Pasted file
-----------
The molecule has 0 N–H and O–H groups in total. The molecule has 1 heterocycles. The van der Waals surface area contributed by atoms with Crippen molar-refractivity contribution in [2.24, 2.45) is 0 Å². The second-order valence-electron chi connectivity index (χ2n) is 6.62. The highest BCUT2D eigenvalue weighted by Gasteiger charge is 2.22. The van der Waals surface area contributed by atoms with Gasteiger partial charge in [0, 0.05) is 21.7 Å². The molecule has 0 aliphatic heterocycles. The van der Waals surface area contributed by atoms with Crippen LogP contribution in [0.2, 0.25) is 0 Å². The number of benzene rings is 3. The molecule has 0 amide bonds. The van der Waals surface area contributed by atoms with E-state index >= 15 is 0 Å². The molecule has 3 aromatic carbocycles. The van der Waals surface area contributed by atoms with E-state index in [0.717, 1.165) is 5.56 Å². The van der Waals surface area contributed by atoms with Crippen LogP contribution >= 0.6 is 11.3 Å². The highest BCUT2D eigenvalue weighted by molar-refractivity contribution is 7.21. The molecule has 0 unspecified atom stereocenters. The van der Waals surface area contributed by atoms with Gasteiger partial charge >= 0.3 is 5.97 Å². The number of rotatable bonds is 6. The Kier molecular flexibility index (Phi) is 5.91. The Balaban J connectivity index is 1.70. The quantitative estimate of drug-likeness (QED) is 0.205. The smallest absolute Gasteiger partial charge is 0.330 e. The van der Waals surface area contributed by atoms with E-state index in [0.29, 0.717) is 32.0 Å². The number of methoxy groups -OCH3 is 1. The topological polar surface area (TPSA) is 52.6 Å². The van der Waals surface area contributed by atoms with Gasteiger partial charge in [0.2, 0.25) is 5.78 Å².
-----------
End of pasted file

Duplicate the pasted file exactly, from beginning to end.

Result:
The molecule has 0 N–H and O–H groups in total. The molecule has 1 heterocycles. The van der Waals surface area contributed by atoms with Crippen molar-refractivity contribution in [2.24, 2.45) is 0 Å². The second-order valence-electron chi connectivity index (χ2n) is 6.62. The highest BCUT2D eigenvalue weighted by Gasteiger charge is 2.22. The van der Waals surface area contributed by atoms with Gasteiger partial charge in [0, 0.05) is 21.7 Å². The molecule has 0 aliphatic heterocycles. The van der Waals surface area contributed by atoms with Crippen LogP contribution in [0.2, 0.25) is 0 Å². The number of benzene rings is 3. The molecule has 0 amide bonds. The van der Waals surface area contributed by atoms with E-state index >= 15 is 0 Å². The molecule has 3 aromatic carbocycles. The van der Waals surface area contributed by atoms with E-state index in [0.717, 1.165) is 5.56 Å². The van der Waals surface area contributed by atoms with Crippen LogP contribution >= 0.6 is 11.3 Å². The highest BCUT2D eigenvalue weighted by molar-refractivity contribution is 7.21. The molecule has 0 unspecified atom stereocenters. The van der Waals surface area contributed by atoms with Gasteiger partial charge >= 0.3 is 5.97 Å². The number of rotatable bonds is 6. The Kier molecular flexibility index (Phi) is 5.91. The Balaban J connectivity index is 1.70. The quantitative estimate of drug-likeness (QED) is 0.205. The smallest absolute Gasteiger partial charge is 0.330 e. The van der Waals surface area contributed by atoms with E-state index in [0.29, 0.717) is 32.0 Å². The number of methoxy groups -OCH3 is 1. The topological polar surface area (TPSA) is 52.6 Å². The van der Waals surface area contributed by atoms with Gasteiger partial charge in [0.2, 0.25) is 5.78 Å².